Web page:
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Staging Marriage in Early Modern Spain places dramatic representations of marriage within a historical and social framework and is framed by the decrees of the Council of Trent (1563), which ascribed sacramental status to marriage. While the diverse range of dramas examined in this study offer a multifaceted view of conjugal relations in early modern Spain, taken together they suggest a significant shift in the conventions governing marriage and other related social phenomena, including courtship and widowhood.

Mapping Gendered Routes and Spaces in the Early Modern World

Author: Merry E. Wiesner-Hanks
Publisher: Routledge
ISBN: 1317100891
Format: PDF, ePub, Mobi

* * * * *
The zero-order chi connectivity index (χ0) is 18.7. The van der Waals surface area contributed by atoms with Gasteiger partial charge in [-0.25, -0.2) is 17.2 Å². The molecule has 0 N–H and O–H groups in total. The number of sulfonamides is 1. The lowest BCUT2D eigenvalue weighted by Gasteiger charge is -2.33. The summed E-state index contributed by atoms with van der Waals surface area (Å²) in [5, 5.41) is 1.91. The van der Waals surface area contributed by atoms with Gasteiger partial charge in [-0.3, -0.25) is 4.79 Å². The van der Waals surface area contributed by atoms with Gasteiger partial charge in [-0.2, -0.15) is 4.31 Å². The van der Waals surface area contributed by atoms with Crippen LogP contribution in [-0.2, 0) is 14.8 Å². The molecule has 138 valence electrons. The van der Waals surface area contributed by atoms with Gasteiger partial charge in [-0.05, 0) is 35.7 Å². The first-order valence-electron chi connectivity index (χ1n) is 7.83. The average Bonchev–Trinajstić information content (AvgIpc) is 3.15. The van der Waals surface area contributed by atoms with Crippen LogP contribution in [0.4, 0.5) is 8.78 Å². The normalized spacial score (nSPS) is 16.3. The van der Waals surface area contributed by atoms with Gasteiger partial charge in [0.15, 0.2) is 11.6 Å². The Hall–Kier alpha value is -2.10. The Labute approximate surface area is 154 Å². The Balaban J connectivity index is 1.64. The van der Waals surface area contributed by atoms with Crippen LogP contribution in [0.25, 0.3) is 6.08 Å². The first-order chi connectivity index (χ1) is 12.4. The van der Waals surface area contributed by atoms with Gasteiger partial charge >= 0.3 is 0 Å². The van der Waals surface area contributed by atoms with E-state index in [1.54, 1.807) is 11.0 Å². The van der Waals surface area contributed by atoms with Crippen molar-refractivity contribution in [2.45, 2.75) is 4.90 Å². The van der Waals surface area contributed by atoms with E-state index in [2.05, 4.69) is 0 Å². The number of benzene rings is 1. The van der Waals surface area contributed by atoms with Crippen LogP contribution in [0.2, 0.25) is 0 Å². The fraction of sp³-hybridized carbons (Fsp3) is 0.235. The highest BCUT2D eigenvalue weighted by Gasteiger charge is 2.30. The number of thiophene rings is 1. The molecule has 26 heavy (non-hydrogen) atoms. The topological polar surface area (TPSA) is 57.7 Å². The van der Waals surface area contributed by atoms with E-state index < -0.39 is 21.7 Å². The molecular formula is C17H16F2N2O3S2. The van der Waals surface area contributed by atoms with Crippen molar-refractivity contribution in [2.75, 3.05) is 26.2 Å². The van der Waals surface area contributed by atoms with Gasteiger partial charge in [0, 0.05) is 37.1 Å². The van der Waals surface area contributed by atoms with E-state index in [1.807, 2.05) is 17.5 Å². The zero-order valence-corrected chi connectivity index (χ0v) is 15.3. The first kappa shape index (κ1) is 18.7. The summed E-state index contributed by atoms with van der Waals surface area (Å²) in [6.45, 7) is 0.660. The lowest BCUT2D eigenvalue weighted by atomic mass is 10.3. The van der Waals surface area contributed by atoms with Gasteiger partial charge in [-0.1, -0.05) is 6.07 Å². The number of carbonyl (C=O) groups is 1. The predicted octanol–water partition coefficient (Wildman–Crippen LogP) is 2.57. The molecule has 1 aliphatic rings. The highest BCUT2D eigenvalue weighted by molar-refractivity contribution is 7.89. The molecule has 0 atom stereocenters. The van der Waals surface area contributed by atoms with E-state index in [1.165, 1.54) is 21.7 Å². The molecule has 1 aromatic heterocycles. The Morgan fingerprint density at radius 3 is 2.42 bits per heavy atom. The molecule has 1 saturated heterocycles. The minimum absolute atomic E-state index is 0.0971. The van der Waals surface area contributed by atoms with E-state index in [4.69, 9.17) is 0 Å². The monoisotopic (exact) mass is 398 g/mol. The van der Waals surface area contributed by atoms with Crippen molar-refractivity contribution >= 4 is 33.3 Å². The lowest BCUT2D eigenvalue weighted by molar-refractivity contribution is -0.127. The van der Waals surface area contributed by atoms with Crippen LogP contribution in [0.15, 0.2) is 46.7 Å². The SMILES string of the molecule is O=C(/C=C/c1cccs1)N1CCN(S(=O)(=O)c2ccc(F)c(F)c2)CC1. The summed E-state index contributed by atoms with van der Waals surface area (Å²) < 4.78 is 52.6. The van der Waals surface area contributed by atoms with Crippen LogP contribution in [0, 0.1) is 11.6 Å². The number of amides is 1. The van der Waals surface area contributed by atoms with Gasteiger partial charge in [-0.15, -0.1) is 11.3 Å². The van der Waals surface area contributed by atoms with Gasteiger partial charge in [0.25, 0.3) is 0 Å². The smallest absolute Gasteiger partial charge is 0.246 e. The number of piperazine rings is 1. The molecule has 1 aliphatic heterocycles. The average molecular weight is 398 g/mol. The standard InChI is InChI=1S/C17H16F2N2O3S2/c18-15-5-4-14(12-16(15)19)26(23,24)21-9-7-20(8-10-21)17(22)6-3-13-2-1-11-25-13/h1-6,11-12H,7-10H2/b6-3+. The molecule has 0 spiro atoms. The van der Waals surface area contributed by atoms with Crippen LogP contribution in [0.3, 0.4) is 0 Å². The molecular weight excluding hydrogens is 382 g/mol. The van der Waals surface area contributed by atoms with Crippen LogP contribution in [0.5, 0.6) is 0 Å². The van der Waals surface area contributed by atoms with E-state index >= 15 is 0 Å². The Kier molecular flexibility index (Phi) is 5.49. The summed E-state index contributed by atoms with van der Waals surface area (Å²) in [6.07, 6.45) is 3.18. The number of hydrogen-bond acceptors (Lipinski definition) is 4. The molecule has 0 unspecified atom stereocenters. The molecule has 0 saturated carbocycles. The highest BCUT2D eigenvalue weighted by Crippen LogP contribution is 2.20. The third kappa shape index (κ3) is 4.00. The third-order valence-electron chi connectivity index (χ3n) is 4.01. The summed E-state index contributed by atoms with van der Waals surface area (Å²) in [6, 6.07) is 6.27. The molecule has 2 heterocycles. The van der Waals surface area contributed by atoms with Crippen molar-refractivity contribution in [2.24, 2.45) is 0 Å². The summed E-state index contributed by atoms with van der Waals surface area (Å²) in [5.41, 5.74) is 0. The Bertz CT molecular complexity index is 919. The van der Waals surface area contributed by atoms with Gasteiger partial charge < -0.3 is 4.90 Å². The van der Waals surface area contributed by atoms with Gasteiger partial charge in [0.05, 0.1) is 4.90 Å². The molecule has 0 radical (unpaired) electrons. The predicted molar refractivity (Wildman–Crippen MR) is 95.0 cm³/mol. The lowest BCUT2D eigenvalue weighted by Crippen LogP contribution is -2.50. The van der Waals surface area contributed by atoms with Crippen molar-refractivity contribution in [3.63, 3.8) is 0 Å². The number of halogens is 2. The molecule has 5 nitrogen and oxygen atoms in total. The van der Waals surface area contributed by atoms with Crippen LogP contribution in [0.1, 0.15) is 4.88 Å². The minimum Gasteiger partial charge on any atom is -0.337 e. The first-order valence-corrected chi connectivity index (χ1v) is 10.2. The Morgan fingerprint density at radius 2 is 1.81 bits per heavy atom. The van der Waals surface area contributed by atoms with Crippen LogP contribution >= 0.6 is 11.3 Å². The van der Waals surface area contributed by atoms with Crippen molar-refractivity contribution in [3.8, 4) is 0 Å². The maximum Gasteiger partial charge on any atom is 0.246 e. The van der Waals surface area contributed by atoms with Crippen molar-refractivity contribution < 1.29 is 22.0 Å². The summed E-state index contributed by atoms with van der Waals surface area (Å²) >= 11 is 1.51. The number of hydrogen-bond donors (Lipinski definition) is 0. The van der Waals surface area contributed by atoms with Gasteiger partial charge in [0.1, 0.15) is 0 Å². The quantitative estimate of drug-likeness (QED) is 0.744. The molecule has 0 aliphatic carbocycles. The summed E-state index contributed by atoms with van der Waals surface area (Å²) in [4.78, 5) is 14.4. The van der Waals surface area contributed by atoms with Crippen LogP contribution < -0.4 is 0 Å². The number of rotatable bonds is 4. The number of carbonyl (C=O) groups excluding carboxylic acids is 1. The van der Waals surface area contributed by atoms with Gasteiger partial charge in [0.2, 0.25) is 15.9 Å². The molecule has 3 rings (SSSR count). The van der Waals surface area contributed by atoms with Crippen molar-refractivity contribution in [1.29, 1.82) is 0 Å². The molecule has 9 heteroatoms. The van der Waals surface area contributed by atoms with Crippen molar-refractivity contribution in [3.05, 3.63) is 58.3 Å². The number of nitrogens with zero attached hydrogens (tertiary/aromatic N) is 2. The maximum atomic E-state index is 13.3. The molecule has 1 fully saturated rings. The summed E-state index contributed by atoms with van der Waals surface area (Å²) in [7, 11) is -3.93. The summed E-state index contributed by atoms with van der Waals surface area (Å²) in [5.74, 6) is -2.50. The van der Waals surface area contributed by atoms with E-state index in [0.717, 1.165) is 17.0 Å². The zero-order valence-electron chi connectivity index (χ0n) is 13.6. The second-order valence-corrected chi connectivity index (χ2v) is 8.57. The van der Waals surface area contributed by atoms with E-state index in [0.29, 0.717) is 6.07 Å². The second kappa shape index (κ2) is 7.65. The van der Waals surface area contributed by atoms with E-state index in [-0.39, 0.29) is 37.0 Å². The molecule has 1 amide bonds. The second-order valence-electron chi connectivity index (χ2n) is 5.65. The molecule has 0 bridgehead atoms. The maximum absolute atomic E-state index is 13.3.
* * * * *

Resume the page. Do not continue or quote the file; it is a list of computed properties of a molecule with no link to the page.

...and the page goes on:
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How did gender figure in understandings of spatial realms, from the inner spaces of the body to the furthest reaches of the globe? How did women situate themselves in the early modern world, and how did they move through it, in both real and imaginary locations? How do new disciplinary and geographic connections shape the ways we think about the early modern world, and the role of women and men in it? These are the questions that guide this volume, which includes articles by a select group of scholars from many disciplines: Art History, Comparative Literature, English, German, History, Landscape Architecture, Music, and Women's Studies. Each essay reaches across fields, and several are written by interdisciplinary groups of authors. The essays also focus on many different places, including Rome, Amsterdam, London, and Paris, and on texts and images that crossed the Atlantic and the Mediterranean, or that portrayed real and imagined people who did. Many essays investigate topics key to the ’spatial turn’ in various disciplines, such as borders and their permeability, actual and metaphorical spatial crossings, travel and displacement, and the built environment.